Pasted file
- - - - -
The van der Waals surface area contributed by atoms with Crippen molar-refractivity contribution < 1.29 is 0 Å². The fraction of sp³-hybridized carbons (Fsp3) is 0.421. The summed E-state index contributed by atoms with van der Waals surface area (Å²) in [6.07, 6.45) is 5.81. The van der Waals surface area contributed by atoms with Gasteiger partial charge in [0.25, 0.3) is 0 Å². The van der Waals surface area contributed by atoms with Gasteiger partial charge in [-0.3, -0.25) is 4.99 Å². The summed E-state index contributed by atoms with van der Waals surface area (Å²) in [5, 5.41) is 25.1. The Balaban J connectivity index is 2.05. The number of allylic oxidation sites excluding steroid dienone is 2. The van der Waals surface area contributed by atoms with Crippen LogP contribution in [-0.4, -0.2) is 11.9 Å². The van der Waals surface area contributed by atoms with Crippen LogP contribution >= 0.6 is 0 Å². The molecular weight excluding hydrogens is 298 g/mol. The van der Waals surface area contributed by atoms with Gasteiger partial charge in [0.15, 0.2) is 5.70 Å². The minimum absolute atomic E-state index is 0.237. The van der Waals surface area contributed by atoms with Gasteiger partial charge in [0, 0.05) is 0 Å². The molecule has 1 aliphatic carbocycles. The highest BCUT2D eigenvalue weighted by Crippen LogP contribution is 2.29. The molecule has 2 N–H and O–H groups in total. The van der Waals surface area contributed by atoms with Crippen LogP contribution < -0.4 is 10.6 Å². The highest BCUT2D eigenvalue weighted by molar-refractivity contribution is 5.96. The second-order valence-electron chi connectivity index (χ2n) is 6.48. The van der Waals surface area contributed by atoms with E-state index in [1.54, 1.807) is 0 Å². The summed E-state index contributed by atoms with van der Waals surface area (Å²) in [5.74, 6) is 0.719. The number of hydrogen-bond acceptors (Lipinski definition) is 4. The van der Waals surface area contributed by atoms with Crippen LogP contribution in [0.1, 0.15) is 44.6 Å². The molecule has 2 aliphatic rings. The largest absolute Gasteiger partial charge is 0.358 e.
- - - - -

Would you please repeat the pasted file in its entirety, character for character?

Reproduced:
The van der Waals surface area contributed by atoms with Crippen molar-refractivity contribution < 1.29 is 0 Å². The fraction of sp³-hybridized carbons (Fsp3) is 0.421. The summed E-state index contributed by atoms with van der Waals surface area (Å²) in [6.07, 6.45) is 5.81. The van der Waals surface area contributed by atoms with Gasteiger partial charge in [0.25, 0.3) is 0 Å². The van der Waals surface area contributed by atoms with Gasteiger partial charge in [-0.3, -0.25) is 4.99 Å². The summed E-state index contributed by atoms with van der Waals surface area (Å²) in [5, 5.41) is 25.1. The Balaban J connectivity index is 2.05. The number of allylic oxidation sites excluding steroid dienone is 2. The van der Waals surface area contributed by atoms with Crippen LogP contribution in [-0.4, -0.2) is 11.9 Å². The van der Waals surface area contributed by atoms with Crippen LogP contribution >= 0.6 is 0 Å². The molecular weight excluding hydrogens is 298 g/mol. The van der Waals surface area contributed by atoms with Gasteiger partial charge in [0.15, 0.2) is 5.70 Å². The minimum absolute atomic E-state index is 0.237. The van der Waals surface area contributed by atoms with Gasteiger partial charge in [0, 0.05) is 0 Å². The molecule has 1 aliphatic carbocycles. The highest BCUT2D eigenvalue weighted by Crippen LogP contribution is 2.29. The molecule has 2 N–H and O–H groups in total. The van der Waals surface area contributed by atoms with Crippen LogP contribution < -0.4 is 10.6 Å². The highest BCUT2D eigenvalue weighted by molar-refractivity contribution is 5.96. The second-order valence-electron chi connectivity index (χ2n) is 6.48. The van der Waals surface area contributed by atoms with E-state index in [1.54, 1.807) is 0 Å². The summed E-state index contributed by atoms with van der Waals surface area (Å²) in [5.74, 6) is 0.719. The number of hydrogen-bond acceptors (Lipinski definition) is 4. The van der Waals surface area contributed by atoms with Crippen LogP contribution in [0.1, 0.15) is 44.6 Å². The molecule has 2 aliphatic rings. The largest absolute Gasteiger partial charge is 0.358 e.